ABCDEF is 6 digits, so zero through 999,999, one million possibilities. Not 100 thousand.

I purposely neglected cars having less than 100,000 miles because we know the number has 6 digits (not 5). And I purposely neglected cars with over 200,000 miles because there are much less of them. This was just to get a round number (100,000). Of course you could stretch the range to be from 100,000 to 300,000 instead, giving a range of 200,000 possibilities. But frankly, the probability of a car having anywhere between 300,000 and 999,999 miles is negligeable IMO.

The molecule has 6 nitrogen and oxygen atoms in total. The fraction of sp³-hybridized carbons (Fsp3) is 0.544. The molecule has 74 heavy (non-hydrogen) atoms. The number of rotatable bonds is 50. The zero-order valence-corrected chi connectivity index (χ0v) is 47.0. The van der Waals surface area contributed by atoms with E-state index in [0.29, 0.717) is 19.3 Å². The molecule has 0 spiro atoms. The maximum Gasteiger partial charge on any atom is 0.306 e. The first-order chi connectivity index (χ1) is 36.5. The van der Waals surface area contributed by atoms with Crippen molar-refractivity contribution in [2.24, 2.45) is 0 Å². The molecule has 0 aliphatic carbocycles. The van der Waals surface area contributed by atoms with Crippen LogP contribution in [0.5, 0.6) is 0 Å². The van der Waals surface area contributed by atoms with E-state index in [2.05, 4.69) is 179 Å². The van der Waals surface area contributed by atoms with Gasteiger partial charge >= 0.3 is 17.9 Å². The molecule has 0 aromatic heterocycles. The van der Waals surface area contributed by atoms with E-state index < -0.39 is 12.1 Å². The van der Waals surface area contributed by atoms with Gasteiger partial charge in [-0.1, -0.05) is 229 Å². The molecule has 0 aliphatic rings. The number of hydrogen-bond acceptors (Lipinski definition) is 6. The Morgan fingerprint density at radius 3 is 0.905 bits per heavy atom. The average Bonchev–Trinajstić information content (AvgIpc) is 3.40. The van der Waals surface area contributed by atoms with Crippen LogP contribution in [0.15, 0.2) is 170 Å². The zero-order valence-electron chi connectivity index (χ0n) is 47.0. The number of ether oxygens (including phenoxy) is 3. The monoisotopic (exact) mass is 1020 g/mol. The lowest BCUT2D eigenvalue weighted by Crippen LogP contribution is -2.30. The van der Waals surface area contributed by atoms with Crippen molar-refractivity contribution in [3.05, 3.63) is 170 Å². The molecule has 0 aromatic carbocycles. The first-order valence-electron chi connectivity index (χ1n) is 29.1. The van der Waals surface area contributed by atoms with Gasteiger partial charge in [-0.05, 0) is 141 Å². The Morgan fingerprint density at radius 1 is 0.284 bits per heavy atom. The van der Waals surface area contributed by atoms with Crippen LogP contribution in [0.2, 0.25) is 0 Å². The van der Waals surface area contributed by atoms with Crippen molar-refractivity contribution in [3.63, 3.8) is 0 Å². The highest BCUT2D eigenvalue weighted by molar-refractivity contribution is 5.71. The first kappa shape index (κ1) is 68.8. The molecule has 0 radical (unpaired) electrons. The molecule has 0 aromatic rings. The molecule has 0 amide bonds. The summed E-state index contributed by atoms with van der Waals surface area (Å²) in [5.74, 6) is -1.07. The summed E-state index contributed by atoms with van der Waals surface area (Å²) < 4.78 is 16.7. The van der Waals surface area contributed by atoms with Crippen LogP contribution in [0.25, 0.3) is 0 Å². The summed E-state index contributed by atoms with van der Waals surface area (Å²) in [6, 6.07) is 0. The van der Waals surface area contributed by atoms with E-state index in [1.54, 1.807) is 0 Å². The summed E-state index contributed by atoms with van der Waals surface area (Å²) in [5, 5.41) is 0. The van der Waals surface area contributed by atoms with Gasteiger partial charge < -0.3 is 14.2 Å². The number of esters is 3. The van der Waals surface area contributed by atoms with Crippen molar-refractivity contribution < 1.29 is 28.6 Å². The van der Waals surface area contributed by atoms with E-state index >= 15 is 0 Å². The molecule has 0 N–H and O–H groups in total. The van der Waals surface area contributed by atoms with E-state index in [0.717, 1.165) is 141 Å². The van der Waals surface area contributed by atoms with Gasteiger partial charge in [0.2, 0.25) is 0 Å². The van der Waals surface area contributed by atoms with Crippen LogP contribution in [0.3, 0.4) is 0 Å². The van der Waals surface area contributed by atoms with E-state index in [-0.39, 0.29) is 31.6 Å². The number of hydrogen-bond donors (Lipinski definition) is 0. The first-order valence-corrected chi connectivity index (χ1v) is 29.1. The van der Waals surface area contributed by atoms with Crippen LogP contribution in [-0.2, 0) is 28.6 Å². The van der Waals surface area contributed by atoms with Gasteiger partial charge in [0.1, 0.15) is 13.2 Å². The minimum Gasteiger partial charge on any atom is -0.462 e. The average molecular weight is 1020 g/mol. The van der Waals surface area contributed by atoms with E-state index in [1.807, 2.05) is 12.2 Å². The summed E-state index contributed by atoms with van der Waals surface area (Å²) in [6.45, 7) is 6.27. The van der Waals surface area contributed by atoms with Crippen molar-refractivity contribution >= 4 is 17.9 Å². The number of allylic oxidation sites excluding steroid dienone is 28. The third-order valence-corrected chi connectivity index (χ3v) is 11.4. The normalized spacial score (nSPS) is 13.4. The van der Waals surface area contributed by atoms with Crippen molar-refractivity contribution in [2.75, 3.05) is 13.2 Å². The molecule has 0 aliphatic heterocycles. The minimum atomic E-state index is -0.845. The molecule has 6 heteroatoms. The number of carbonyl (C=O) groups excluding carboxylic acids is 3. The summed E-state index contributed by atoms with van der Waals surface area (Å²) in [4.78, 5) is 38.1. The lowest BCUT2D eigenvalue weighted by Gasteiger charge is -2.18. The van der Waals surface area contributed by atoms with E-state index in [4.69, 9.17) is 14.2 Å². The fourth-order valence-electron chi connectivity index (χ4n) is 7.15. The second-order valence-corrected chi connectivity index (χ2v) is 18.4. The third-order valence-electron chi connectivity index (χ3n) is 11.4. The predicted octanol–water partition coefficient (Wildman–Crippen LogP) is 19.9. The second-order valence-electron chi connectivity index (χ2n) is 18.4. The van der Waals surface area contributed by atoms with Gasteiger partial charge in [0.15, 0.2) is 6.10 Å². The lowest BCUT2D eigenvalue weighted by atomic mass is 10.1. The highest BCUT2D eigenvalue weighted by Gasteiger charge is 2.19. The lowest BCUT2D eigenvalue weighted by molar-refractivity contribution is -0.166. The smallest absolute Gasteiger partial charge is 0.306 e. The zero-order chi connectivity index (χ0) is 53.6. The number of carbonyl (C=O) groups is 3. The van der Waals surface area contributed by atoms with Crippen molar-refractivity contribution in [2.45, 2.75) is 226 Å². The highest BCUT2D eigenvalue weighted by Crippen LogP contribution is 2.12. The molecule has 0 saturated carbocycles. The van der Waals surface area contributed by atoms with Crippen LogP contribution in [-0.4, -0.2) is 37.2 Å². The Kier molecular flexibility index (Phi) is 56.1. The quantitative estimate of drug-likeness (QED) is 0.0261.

A more accurate model with 100,000 possibilities is to consider that a weight curve for car mileage has a peak at around 178,000 miles. So sticking with 100,000 possibilities around 178,000 is close enough for me (a bell curve centered on 178,000 ± 50,000).

Either way, 100,000 possibilities is a round number with ok accuracy. If you want to consider a wider range, you'd have to account for weights (how many cars in the US for each value of mileage). Not sure it's worth it for this thread.

Basically, imagine a bell curve centered on 178,000 miles, and trim off the tails. Then, square it off to make a rectangle centered on 178,000. Now you have an equal probability for each possibility between 128,000 and 238,000 miles. Chances are the powerball number is in there, and you have 1 chance in 100,000 to get it.